Pittsburgh Penguins defenseman Mike Matheson had four takeaways Thursday night against the New York Islanders. If that sounds like a good night, consider that’s twice as many takeaways as top-pair defenseman Kris Letang has this season. To buttress the point, Mike Matheson was also on the ice for all four Penguins goals.
All in a night’s work.
Mike Matheson wasn’t just on the ice for the first three; he made a spiffy play to extend the play or create the play for all three. He registered just one assist, but there was little doubt Matheson owned the ice on Thursday night.
It was one of the most impressive individual efforts by a Penguins defenseman in a long time. Matheson is not only feeling the groove as he settles into his new digs in black and gold, but Matheson is burying the questions that rightfully dogged him after the past two seasons with the Florida Panthers.
PHN keeps in touch with multiple hockey people who are also close to Matheson. The Quebec native played his college hockey at Boston College. On Thursday night, PHN had this exchange with one former Matheson coach:
“Is he really THIS good?”
No elaboration was needed. The simplicity spoke volumes of the man the coach still calls “Mikey,” who is creating offense from the Penguins blue line with explosive speed and aggressive thinking.
Thursday night, Matheson passed the puck to himself in the most unusual way. Matheson shot it off the end wall from the blue line and jumped into the slot for his own “rebound.” In the process, he scrambled New York’s structured defense and was able to slip past the first level of defense. No big deal.
“It was just kind of instinctual,” Matheson said.
The brilliant assist set up Teddy Blueger’s easy rebound tap in. But all eyes were still on Matheson, including the New York Islanders, as if to say–“Did he just do that?”
Since Matheson returned from a lower-body injury suffered in the second game of the season, the last five games have been a revelation. Skills and speed which may have been muted in Florida are at full volume in Pittsburgh. Confidence, which may have been rattled under Joel Quenneville (and a revolving door of other head coaches) in Florida, is now lifting Matheson
This is what many around Matheson and the Pittsburgh Penguins hoped to see.
“It was tough starting the year off with an injury, especially coming to a new team, hoping to make an impact and earn your teammates respect,” Matheson said. “…I’ve just been trying to build my game, each game by game.”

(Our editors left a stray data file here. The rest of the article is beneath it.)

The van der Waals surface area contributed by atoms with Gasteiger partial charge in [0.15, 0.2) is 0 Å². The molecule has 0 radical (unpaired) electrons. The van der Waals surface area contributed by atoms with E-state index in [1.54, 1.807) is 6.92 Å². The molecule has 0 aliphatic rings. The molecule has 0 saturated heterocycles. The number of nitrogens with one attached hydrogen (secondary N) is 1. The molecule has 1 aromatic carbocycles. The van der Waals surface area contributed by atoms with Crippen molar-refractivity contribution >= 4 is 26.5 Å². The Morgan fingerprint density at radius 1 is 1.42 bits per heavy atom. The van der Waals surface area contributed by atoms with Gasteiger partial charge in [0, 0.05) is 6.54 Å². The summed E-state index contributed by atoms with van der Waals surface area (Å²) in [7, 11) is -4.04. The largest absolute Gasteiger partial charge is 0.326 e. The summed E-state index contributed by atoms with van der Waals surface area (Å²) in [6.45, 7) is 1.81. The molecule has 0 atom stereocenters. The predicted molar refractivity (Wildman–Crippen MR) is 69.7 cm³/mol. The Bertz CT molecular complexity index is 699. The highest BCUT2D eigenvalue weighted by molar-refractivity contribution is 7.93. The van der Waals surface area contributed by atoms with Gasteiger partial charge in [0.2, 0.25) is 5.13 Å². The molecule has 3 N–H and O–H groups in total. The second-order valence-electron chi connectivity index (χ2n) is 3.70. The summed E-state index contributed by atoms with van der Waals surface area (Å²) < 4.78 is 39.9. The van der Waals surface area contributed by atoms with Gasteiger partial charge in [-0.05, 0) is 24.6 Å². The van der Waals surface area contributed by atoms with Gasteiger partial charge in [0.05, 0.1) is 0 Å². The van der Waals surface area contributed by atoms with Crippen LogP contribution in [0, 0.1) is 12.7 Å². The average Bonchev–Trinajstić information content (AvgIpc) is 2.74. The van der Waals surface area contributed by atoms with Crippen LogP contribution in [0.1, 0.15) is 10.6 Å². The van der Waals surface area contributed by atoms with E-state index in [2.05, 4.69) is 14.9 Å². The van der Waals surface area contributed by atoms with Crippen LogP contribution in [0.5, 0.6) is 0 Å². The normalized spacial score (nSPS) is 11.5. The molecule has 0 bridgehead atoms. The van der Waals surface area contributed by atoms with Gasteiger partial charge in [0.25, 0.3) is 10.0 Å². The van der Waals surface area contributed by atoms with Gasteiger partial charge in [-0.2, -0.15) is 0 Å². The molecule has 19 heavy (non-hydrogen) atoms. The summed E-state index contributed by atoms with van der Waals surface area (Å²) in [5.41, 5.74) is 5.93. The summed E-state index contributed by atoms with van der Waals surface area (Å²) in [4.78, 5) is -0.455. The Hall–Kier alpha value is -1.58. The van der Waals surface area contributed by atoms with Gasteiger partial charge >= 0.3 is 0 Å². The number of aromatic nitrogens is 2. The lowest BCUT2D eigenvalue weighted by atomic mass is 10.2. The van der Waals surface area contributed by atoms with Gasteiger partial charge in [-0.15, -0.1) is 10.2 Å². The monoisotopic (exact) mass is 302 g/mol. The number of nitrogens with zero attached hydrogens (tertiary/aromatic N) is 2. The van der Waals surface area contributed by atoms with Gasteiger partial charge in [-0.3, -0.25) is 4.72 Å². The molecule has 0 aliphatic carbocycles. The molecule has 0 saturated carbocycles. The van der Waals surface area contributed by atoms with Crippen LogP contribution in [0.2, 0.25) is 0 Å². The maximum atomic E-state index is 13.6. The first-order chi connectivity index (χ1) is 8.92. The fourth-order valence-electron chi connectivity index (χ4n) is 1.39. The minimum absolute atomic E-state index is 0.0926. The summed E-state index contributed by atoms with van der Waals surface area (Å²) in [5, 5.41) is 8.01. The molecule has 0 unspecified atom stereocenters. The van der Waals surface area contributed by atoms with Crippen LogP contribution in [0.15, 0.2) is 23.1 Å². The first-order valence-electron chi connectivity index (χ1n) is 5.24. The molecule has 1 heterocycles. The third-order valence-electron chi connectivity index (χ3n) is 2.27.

The Penguins, which have won three of their last four games and played increasingly well, can only hope.
It’s not as if Matheson didn’t bring a suitcase full of talent with the baggage he brought from Florida. The Florida Panthers were so enthralled after his rookie season that they rewarded him with an eight-year, $39 million contract on the eve of his sophomore campaign.
After this season, it will run for five more years.
“The (Penguins’) system is very clear. I think it’s an effective system. It allows for instinctual play as well,” Matheson said. “It complements the players on the team, and you can tell–when we put it together– … it turns into some pretty good-looking hockey.”
Mike Matheson, Florida
Around hockey, more than a few eyebrows raised when former Penguins GM Jim Rutherford took on Matheson’s contract without salary holdback. A struggling defenseman with six years left on a high-dollar contract isn’t exactly at the top of everyone’s wish list.
And Matheson’s first two games with the Penguins looked like a continuation of his Florida tenure. There were turnovers and trying too hard, which led to even more problems.
“Uh oh,” might have been on the lips of many.
But Matheson used the injury timeout well and absorbed the Penguins system. He hit the ground running, or skating, nearly two weeks ago and has been better in every game since. It culminated with the dynamic performance on Thursday night.
“I thought Mike had a real strong game on both sides of the puck. You can see his skating ability and how effective it is both defending and taking time and space from our opponents, and closing on people,” head coach Mike Sullivan said. “And then, offensively, the ability to join the rush. The play he made on Teddy Blueger’s goal … You can see his mobility off that offensive blue line and how effective it can be.
Joining the rush, the same way. He can make an outlet pass, then he takes three or four hard strides, and he creates separation from the forecheck to be that fourth man or the second wave…”
It is a small sample size. There will be bad stretches and more good stretches, but Matheson is burying the past and giving the Pittsburgh Penguins a weapon on the blue line at a most opportune time when the Penguins need one.